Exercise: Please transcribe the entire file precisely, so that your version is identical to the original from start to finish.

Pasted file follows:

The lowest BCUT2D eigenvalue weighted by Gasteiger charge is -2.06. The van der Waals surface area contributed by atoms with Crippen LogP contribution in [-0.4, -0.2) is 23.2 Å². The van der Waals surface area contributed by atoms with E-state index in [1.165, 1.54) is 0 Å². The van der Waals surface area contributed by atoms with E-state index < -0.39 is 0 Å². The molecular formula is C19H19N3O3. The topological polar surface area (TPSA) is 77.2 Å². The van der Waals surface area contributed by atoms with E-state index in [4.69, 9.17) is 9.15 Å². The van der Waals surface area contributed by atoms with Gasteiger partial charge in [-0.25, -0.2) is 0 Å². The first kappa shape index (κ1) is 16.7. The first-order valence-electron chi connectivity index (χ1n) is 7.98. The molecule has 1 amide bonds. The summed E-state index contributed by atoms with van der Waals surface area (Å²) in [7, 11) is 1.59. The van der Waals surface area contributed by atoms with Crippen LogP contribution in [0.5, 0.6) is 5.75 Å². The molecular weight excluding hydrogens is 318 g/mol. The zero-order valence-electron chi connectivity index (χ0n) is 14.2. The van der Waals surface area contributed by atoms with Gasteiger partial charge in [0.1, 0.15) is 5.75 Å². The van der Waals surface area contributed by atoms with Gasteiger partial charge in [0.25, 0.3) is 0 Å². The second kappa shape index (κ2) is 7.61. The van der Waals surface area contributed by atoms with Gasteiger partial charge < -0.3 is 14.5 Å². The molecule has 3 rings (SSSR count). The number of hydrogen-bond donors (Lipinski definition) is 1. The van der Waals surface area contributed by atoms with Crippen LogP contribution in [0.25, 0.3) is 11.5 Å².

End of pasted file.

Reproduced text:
The lowest BCUT2D eigenvalue weighted by Gasteiger charge is -2.06. The van der Waals surface area contributed by atoms with Crippen LogP contribution in [-0.4, -0.2) is 23.2 Å². The van der Waals surface area contributed by atoms with E-state index in [1.165, 1.54) is 0 Å². The van der Waals surface area contributed by atoms with E-state index < -0.39 is 0 Å². The molecular formula is C19H19N3O3. The topological polar surface area (TPSA) is 77.2 Å². The van der Waals surface area contributed by atoms with E-state index in [4.69, 9.17) is 9.15 Å². The van der Waals surface area contributed by atoms with Gasteiger partial charge in [-0.25, -0.2) is 0 Å². The first kappa shape index (κ1) is 16.7. The first-order valence-electron chi connectivity index (χ1n) is 7.98. The molecule has 1 amide bonds. The summed E-state index contributed by atoms with van der Waals surface area (Å²) in [7, 11) is 1.59. The van der Waals surface area contributed by atoms with Crippen LogP contribution in [0.5, 0.6) is 5.75 Å². The molecular weight excluding hydrogens is 318 g/mol. The zero-order valence-electron chi connectivity index (χ0n) is 14.2. The van der Waals surface area contributed by atoms with Gasteiger partial charge in [0.1, 0.15) is 5.75 Å². The van der Waals surface area contributed by atoms with Gasteiger partial charge in [0.25, 0.3) is 0 Å². The second kappa shape index (κ2) is 7.61. The van der Waals surface area contributed by atoms with Gasteiger partial charge < -0.3 is 14.5 Å². The molecule has 3 rings (SSSR count). The number of hydrogen-bond donors (Lipinski definition) is 1. The van der Waals surface area contributed by atoms with Crippen LogP contribution in [0.25, 0.3) is 11.5 Å².